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How Sleep Affects Your Mental Health

Tips for Getting Better Sleep, How Sleep Affects Your Mental Health

You may know that sleep is crucial for physical health and cognitive function. But did you know that sleep also plays an equally vital role in mental health

Getting high-quality sleep consistently is one of the most effective ways to protect and improve your mental health. The National Sleep Foundation reports that adults should aim to get 7-9 hours of quality sleep per night, yet most people fail to get this. This can be due to hectic schedules, stress, poor sleep habits, or an undiagnosed sleep disorder. It can also be due to a mental health disorder, like anxiety or obsessive-compulsive disorder. In this way, sleep and mental health can impact each other, sometimes creating a vicious cycle that can be difficult to break.

Research shows that chronic sleep deprivation and poor sleep quality have serious consequences for mental health. Over time, insufficient sleep can directly contribute to or exacerbate various mental health issues, including:


Those with depression often experience sleep disturbances like insomnia. Sleep deprivation can trigger or worsen depression symptoms in those not previously depressed. Poor sleep decreases coping ability, emotion regulation, cognitive function, and motivation levels – all of which feed into depressive states.  

Anxiety Disorders

Much like depression, anxiety disorders and poor sleep share a connection. Inadequate sleep makes it harder to control worry and negative thought patterns – both hallmarks of anxiety disorders. And excessive worry and anxious thoughts often lead directly to sleep loss.

Bipolar Disorder

A study in Psychiatric Times reports that up to 70% of those with bipolar disorder experience chronic insomnia and irregular sleep-wake patterns. This disturbed sleep can trigger mania, worsen depression during bipolar episodes, and make it much harder to achieve symptom stability.

Suicide Risk

Alarmingly, studies show that insomnia and nightmares increase the risk of suicidal thoughts and behaviors, especially in those with existing mental health conditions like depression or PTSD. Lack of sleep can worsen feelings of hopelessness, impulsivity, and emotional distress – all factors linked to suicide risk.

In addition to worsening specific mental health disorders, chronic sleep deprivation in itself has been associated with increased stress, irritability, mood swings, anger, emotional dysregulation, impaired problem-solving abilities, and diminished quality of life.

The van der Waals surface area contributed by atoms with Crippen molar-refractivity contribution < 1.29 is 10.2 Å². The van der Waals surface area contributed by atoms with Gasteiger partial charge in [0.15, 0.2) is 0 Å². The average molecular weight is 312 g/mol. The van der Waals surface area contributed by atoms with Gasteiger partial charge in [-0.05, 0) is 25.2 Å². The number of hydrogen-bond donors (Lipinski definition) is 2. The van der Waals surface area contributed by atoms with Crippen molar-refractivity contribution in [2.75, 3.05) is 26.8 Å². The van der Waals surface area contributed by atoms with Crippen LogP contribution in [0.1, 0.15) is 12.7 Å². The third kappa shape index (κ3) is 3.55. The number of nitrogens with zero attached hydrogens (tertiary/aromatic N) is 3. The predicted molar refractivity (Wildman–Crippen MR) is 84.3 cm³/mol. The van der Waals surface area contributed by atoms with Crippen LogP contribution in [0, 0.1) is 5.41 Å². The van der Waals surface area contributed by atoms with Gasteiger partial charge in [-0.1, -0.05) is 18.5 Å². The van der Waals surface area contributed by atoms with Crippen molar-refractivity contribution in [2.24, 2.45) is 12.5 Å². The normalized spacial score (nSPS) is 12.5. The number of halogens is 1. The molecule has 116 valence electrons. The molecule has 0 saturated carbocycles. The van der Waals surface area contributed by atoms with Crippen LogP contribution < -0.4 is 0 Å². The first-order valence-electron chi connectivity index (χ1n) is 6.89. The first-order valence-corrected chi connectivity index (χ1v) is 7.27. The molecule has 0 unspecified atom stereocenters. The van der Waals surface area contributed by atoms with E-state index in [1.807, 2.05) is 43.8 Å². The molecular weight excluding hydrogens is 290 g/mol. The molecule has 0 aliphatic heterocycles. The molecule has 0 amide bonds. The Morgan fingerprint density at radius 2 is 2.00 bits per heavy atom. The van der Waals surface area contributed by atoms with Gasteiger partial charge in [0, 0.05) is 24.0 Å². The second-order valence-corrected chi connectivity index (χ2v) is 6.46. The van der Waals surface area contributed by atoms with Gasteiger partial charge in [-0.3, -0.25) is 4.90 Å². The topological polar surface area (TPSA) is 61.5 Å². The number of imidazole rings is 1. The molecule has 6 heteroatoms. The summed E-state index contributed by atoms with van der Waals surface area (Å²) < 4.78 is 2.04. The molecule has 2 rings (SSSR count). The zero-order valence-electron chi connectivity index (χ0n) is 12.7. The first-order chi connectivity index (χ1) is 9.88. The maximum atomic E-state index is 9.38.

How Quality Sleep Promotes Mental Health

There are many mental health benefits that arise from good, consistent sleep. For example:

  • Getting sufficient sleep at night leaves you feeling more positive, energetic, motivated, focused, and capable of handling stress. You’ll experience better emotional regulation and fewer mood swings.
  • During sleep, your brain processes experiences, knowledge, and emotions from the prior day. Well-rested people have peak attention spans, quicker cognitive processing speeds, and stronger working memory capacity.
  • Quality sleep boosts emotional intelligence and perceptiveness to social cues. This helps you better defuse and handle stressful interpersonal situations.
  • During the REM sleep stage, your brain flexibly combines ideas and memories in new ways, cultivating creativity and innovative thinking. Sleep also facilitates step-by-step reasoning and solution generation.    
  • Sleep allows the body to repair cells, regulate metabolism, control appetite, and stabilize physiological processes. These physical benefits facilitate higher energy levels, immune function, and overall well-being – all factors that impact mental health.
  • Sleep regulates the levels of hormones like serotonin, dopamine, cortisol, and oxytocin. Optimized hormone production improves mood, stress resilience, social behavior, and mental clarity.   

Tips for Getting Better Sleep

Here are some tips to improve your sleep:

  • Stick to a regular sleep schedule (even on weekends)
  • Develop a relaxing pre-bed routine to put your mind and body at ease
  • Make your sleep environment cool, dark, and comfortable  
  • Avoid screens, caffeine, and large meals in the 2 hours before bedtime
  • Practice relaxation techniques like deep breathing, meditation, or gentle yoga 
  • Get regular exercise and exposure to daylight, but not too close to bedtime
  • Keep stimulants like coffee, alcohol, and nicotine to a minimum
  • Address underlying issues like sleep apnea, restless leg syndrome, or chronic pain

Small adjustments to your sleep routine and environment can yield major improvements in sleep quality and all the mental health benefits that come with it. Treat sleep as a necessity.

Don’t underestimate the importance of good sleep. Make adequate rest a top priority, give it the time and attention it deserves, and embrace sleep as an essential pillar of your mental health and overall wellness. 

Are you or a loved one struggling with a mental health condition, such as anxiety or depression, that is interfering with sleep? At Peak Behavioral Health in Santa Teresa, New Mexico, we can help. We offer various treatment options that can improve your overall mental health. To learn more, please contact us today.

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